At the same time women’s rights activists agree with the committee’s stance of allowing commercial surrogacy since many believe that allowing only altruistic surrogacy will push the surrogacy market underground leading to further exploitation of women.
“I think that surrogates ought to be adequately compensated and provided for if they voluntarily consent to becoming surrogates for persons desirous of having a child through the process of surrogacy,” said Veena Johari, a human rights lawyer in Mumbai.
The parliamentary committee has recommended the creation of a centralised national database to monitor the surrogates, surrogacy clinics and commissioning parents, with state surrogacy boards submitting data on surrogacy services and arrangements to the National Surrogacy Board. It has recommended that the amount of compensation to surrogates should be fixed by relevant authorities. “The compensation so fixed should not be the subject matter of bargain between the commissioning couple and the surrogate mother,” said the committee.
At the same time, the committee has asked that a woman should be allowed to become a surrogate only once in her lifetime. However, a surrogate can undergo four rounds of in-vitro fertilisation to conceive.
Altruistic versus commercial
The Surrogacy (Regulation) Bill, 2016 allows only infertile Indian couples who have been married for five years and have no children to opt for altruistic surrogacy where there will be no monetary exchange between the commissioning parents and the surrogate. The parliamentary committee has countered the suggestion, saying that “pure altruistic drive for any substantial and meaningful contribution of someone else’s life is unreasonable to expect in today’s economic and social environment.”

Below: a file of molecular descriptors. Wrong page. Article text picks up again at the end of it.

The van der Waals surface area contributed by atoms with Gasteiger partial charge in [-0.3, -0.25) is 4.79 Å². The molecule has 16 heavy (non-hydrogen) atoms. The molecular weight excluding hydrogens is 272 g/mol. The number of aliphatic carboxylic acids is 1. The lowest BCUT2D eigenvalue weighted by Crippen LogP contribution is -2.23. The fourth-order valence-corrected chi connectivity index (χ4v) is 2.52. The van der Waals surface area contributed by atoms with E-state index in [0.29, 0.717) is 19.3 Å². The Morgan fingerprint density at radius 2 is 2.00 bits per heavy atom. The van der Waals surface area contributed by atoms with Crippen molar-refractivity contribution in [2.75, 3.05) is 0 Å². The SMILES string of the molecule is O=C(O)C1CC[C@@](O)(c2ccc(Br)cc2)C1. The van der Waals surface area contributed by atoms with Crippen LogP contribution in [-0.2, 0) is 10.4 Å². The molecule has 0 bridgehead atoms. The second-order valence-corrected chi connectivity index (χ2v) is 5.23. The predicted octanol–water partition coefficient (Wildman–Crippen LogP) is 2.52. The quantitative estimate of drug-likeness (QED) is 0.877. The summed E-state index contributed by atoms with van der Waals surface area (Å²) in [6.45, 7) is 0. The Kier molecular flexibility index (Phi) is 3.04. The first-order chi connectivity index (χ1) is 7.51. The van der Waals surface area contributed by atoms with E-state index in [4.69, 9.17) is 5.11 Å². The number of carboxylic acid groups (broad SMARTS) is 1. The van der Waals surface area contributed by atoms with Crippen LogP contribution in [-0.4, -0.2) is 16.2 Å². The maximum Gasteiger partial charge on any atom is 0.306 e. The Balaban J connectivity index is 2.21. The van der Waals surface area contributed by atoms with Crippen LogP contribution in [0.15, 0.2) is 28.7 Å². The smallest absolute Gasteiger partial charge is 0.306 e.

The Bill also proposes that a close relative of the commissioning couple should be their surrogate. This, the committee said, could lead to more exploitation. “Not every member of a family has the ability to resist a demand that she be a surrogate for another family member. As such within family, surrogacy might become even more exploitative than compensated surrogacy.” The committee states women who might be related or unrelated to the couple should be permitted to become their surrogate. Johari agreed and said that there was a need for regulation to ensure that a surrogate, whether related to the couple or not, is voluntarily undergoing the procedure and that her rights are well protected.
To this end, the committee has stressed on the need to pass the Assisted Reproduction Technology Bill which has been pending since 2008. “It is a fact that surrogacy procedures cannot be conducted without assisted reproduction techniques and therefore, mere enactment of the Surrogacy Bill would not serve the purpose of the controlling commercialisation of the surrogacy facilities across the country in the absence of regulation of assisted reproductive clinics and banks where surrogacy is being conducted as ART Clinics and Surrogacy Clinics are not separate,” observed the committee.
Science, not morality?